The Landscape, Nursery, and Greenhouse Management major is a horticulture-based program that prepares students for opportunities in plant propagation, the production and marketing of potted crops, bedding plants, trees, shrubs, and cut flowers, and in landscape plant management. This is an exciting major for students interested in owning or managing a nursery or greenhouse, attending graduate school in horticulture, working for university extension offices and research greenhouses, maintaining landscapes and parks, or working as wholesale horticultural-product brokers.

VITICULTURE AND ENOLOGY

The BS in Viticulture and Enology is for students interested in wine-grape growing and winemaking, as well as contributing to critical research and development opportunities in the wine industry. This program offers the technical, scientific, and practical experience needed to gain the essential skills for producing high quality grapes and premium table wines. It prepares students for successful careers in the wine industry in Washington and beyond. A unique feature of this degree is that students have the flexibility to begin their coursework on either the Pullman or Tri-Cities campus, but must finish on the Tri-Cities campus. 

Undergraduate Transfer Students

Students planning to transfer to Washington State University should take courses which meet the University Common Requirements (UCORE), and that meet the core requirements for Integrated Plant Sciences and Agricultural and Food Systems. Students are strongly encouraged to consult with an advisor within the Department of Horticulture for further guidance.

Preparation for Graduate Study

Preparation for graduate study requires the selection of courses that will benefit later work toward a Master of Science or a Doctor of Philosophy degree. Normally, preparation for an advanced degree in horticulture includes course work outlined under one of the majors with a strong emphasis in plant sciences, chemistry, environmental science, genetics, mathematics, and statistics.

LANDSCAPE ARCHITECTURE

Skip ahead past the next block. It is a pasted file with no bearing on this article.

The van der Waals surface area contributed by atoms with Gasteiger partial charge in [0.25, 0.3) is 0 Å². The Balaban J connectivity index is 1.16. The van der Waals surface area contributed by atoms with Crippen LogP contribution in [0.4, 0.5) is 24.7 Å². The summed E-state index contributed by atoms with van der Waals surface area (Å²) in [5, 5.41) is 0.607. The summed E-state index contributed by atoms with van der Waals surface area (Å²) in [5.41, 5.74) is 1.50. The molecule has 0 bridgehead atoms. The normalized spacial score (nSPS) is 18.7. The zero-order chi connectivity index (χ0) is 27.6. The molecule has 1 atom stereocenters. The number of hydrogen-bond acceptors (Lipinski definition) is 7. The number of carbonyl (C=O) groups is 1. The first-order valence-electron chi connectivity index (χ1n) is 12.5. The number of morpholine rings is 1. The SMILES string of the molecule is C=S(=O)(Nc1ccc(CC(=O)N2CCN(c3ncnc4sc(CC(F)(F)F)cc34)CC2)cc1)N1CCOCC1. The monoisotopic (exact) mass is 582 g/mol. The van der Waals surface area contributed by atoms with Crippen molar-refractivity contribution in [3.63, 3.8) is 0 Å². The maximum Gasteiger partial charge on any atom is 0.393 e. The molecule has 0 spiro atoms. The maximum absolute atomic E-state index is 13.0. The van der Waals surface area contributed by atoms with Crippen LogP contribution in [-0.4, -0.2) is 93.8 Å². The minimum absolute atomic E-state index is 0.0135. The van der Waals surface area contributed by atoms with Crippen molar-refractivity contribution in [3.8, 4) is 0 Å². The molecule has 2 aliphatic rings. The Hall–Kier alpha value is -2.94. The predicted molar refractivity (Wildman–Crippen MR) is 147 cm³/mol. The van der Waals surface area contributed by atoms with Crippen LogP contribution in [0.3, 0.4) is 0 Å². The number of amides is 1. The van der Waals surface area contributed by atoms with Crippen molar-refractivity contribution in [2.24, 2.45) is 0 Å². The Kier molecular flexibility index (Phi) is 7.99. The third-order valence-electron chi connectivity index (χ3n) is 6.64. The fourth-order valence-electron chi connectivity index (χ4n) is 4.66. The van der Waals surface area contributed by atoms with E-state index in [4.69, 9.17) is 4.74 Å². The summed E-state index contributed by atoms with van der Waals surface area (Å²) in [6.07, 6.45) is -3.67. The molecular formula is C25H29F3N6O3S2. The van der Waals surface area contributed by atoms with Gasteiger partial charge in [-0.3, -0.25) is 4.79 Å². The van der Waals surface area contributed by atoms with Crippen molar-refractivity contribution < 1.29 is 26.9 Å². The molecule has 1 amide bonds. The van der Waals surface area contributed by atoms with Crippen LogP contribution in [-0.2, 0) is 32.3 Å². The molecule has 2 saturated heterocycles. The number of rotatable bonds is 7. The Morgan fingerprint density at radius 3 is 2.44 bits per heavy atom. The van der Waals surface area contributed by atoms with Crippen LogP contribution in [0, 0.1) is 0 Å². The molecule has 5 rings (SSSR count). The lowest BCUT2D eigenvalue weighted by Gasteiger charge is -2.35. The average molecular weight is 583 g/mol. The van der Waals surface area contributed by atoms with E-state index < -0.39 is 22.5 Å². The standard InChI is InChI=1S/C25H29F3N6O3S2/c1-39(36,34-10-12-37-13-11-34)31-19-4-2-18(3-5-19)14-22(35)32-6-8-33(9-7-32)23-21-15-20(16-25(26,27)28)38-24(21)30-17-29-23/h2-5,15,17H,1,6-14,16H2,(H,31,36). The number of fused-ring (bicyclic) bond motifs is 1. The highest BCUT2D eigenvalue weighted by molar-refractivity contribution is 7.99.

Please see the School of Design and Construction in this catalog for information about Landscape Architecture.




Minors

Horticulture

A minimum of 16 hours in courses carrying a HORT subject is required, of which at least 9 hours must be in 300-400-level courses and taken in residence at WSU or through WSU-approved education abroad or educational exchange courses. A maximum of 3 hours of the 16 hours may be from the following courses: HORT 399, 495, 499.


Viticulture and Enology

The minor in Viticulture and Enology requires at least 16 credit hours of course work, 9 of which must be in the 300-400 level and taken in residence at WSU or through WSU-approved education abroad or educational exchange courses. The minor requires VIT ENOL 113, 313, and 422, and 7 additional credit hours from BIOLOGY 420, FS 460, HBM 350, PL P 300, SOIL SCI 201, or any VIT ENOL course - with the following exception:  No more than 4 credits of VIT ENOL 399, 495, 496, or 499 may be used towards this minor. At least 3 of the 7 additional credits must be upper division.  Courses not in the elective course list may be used with advisor approval.   
 



Courses

The online catalog includes the most recent changes to courses and degree requirements that have been approved by the Faculty Senate, including changes that are not yet effective. Courses showing two entries of the same number indicate that the course information is changing. The most recently approved version is shown first, followed by the older version, in gray, with its last-effective term preceding the course title. Courses shown in gray with only one entry of the course number are being discontinued. Course offerings by term can be accessed by clicking on the term links when viewing a specific campus catalog.


Horticulture (HORT)



102 Introduction to Cultivated Plants 3 Exploring cultivated plant classification and morphology, crop reproduction, basic plant processes, and the biotic and abiotic factors which can influence these processes. (Crosslisted course offered as HORT 102, CROP SCI 102). Typically offered Fall.

150 [BSCI] Science and Art of Growing Plants 4 (3-3) Understand and apply the science behind how plants grow and the art of growing plants for personal and commercial use. Typically offered Spring.

202 Crop Growth and Development 4 (3-3) Course Prerequisite: HORT/ CROP SCI 102. Morphology, anatomy, growth and development of agronomic and horticultural crops. (Crosslisted course offered as HORT 202, CROP SCI 202). Typically offered Spring.

310 Pomology 3 Course Prerequisite: BIOLOGY 106, BIOLOGY 107, BIOLOGY 120, or HORT 202. Botany, history, production, and uses of temperate-zone tree and small fruit crops. Typically offered Fall. Cooperative: Open to UI degree-seeking students.

313 Viticulture 3 Course Prerequisite: BIOLOGY 106, BIOLOGY 107, BIOLOGY 120, or HORT 202. Botanical relationships, plant characteristics, fruiting habits, location, culture, marketing, and utilization of grapes, berries, and other small or bush fruits. Field trip required. (Crosslisted course offered as HORT 313, VIT ENOL 313). Typically offered Fall. Cooperative: Open to UI degree-seeking students.